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3 Of SUNY Stances

‘Disappoint’ Mayor

By JIM KEVLIN • Special to

ONEONTA – As college students began to return to COVID-19 Era instruction, Mayor Gary Herzig praised Hartwick College’s collaboration with the city, but said SUNY Oneonta has fallen short in three area of concern.

Mayor Herzig
Dr. Morris
President Morris

“We have a community here that established new norms over the past five months,” said Herzig.  “There’s been much self-sacrifice in keeping our numbers low.  It’s important to communicate directly to those in large numbers who are coming in the community, to familiarize them with current norms and the realities we face.”

He said the three points of contention are:

  • One, Hartwick distributed a letter of welcome and instruction from the mayor through its internal communications to students, and posted it on the college’s social media, but SUNY Oneonta would not. College President Barbara Jean Morris “felt that it created an ‘us-vs-them’ environment, which I strongly disagree with,” said the mayor. The letter welcomes students, but also warns overcrowded house parties can bring $1,000 fines.
  • Two, Hartwick College and Hillside Commons, the student apartments, agreed with City Hall’s decision to halt evening shuttle buses between the campuses and downtown, to reduce risks of COVID spread in crowded bars. Instead, SUNY’s Student Association and its adviser disagreed, and are negotiating with Hale Bus Co., Madison County, to continue evening runs, (albeit, for shopping in Southside Mall.)
  • Three, President Morris, as of last week, was resisting participation in an “opt in” SUNY Upstate plan to “pool test” students, 20 at a time, for COVID. (It turns out the campus is participating in an innovative COVID-control collaboration; see related story, A1)

Sal Trupia, Long Island, helps his daughter Lauryn move into her SUNY Oneonta dorm room Monday afternoon, Aug. 17, with his wife Jeannine and son Joseph assisting. Hartwick students are arriving in Oneonta this weekend.

In an interview Monday, Aug. 17, Herzig announced the tip-line – (607) 376-7453 – that students and the public should call if they observe activities –  parties, gatherings, flouting of social-distancing measures – that may assist the spread of COVID-19.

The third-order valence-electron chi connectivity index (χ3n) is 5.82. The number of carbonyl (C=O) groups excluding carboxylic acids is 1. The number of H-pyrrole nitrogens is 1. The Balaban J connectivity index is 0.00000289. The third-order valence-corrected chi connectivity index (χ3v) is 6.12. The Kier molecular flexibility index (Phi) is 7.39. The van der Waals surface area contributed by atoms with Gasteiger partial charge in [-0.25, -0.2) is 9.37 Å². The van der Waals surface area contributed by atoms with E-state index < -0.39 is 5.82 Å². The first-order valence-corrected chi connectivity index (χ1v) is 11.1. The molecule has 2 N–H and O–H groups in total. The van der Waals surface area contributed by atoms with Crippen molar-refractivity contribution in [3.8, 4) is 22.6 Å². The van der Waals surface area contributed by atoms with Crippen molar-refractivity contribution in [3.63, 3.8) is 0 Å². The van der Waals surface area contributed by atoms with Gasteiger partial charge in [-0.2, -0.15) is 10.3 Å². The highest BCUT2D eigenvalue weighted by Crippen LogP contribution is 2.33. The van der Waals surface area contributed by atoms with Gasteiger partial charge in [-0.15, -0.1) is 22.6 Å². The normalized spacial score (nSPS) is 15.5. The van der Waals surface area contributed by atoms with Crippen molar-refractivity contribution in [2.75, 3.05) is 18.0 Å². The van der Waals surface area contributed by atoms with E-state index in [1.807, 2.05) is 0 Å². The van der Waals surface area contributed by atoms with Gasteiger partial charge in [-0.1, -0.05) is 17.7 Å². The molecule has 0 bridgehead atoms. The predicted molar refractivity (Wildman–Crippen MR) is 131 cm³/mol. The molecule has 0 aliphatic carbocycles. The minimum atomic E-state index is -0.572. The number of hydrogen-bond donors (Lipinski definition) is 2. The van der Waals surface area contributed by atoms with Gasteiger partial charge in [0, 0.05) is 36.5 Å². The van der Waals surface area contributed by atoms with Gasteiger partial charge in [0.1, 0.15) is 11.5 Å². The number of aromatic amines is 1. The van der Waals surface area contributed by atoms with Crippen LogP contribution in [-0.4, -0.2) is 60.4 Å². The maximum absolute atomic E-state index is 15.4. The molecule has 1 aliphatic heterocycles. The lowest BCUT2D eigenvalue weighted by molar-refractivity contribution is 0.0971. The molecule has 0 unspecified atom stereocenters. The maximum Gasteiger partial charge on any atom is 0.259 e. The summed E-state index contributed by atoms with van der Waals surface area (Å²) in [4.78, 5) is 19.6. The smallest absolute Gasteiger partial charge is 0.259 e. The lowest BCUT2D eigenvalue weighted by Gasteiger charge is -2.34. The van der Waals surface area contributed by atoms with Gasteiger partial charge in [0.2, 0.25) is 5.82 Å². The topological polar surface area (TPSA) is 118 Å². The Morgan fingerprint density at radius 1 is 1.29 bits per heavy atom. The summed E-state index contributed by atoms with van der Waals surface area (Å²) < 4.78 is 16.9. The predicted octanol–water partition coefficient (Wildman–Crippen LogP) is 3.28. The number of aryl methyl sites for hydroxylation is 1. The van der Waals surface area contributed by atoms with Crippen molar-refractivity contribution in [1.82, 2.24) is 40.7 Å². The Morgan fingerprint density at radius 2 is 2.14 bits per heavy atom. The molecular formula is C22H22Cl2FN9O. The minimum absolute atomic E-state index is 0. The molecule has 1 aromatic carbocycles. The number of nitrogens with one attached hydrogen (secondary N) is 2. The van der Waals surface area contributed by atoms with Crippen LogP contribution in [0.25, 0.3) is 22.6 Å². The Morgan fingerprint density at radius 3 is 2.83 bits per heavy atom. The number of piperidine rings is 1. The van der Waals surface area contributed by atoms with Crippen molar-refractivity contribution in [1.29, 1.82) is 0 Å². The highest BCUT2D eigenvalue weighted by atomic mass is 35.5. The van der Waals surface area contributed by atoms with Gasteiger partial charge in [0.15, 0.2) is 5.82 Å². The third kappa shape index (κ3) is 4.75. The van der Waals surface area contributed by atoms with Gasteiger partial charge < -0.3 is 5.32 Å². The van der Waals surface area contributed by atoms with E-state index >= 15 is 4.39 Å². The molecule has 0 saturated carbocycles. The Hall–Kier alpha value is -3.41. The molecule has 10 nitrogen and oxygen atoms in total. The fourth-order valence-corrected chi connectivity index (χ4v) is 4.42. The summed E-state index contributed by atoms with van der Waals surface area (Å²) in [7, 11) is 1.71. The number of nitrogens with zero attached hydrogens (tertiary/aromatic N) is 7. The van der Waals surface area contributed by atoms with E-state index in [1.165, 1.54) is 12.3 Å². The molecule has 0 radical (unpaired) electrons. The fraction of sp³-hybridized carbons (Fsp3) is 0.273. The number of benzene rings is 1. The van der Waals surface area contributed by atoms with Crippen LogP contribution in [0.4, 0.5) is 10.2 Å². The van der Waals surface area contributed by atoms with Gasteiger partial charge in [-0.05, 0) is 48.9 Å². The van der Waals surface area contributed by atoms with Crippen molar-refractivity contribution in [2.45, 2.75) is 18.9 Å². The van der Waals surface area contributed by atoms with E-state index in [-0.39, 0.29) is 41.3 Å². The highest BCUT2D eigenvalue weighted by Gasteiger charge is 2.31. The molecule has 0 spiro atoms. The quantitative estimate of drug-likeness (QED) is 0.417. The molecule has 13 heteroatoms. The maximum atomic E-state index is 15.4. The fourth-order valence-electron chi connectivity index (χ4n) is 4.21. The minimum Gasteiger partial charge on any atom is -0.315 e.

Pointing out the arrival of students – SUNY’s began arriving Monday; Hartwick’s this weekend – will double the city’s population, Herzig said, “We love our students.  We need our students here.  We are doing everything we can to minimize the risks, to keep students safe; to keep year-‘round people safe, so we all come out on the other side and return to life as normal.”

Hartwick students are required to live on campus; about half of SUNY students live on-campus, half off-campus.

College spokesman Kim McLeod, speaking on Morris’ behalf, disagreed with the mayor’s assessment of SUNY Oneonta’s participation.

On the first point, she said Bill Woodward, director of community standards, did write his own “extensive email” to “students in the Greater Oneonta community” detailing “point by point” provisions in Herzig’s welcome letter.

Also, she said, Herzig’s letter was posted on the SUNY Oneonta parents’ page.

On the second point, nighttime buses, McLeod said “students do have to shop and do things after classes.”  Student Life Director and the S.A. have arranged shuttles to the mall and Walmart, 4-9 p.m. weekdays and noon-9 p.m. weekends. “I’m expecting that will turn out well as well,” she said.

On the third point, testing students, she arranged an interview with Lachlan Squair, chief of facilities & safety, who said the campus is using waste-water monitoring, testing and quarantining as necessary through its health center, and that it has decided to opt-in to the SUNY system’s collaboration with Upstate Medical in Syracuse.

In an interview, Herzig said , “Both campuses have excellent safety plans, which require students to sacrifice greatly while they are on campus.

“Dorm visits are greatly restrictive.  Dining halls are non-existent or greatly restricted. Masks. Forgoing in-person classes.

“My position is that is all for naught if we don’t take the same approach and have the same intent when the students are off-campus.  What’s the point of having extensive behavioral sacrifices on campus?”


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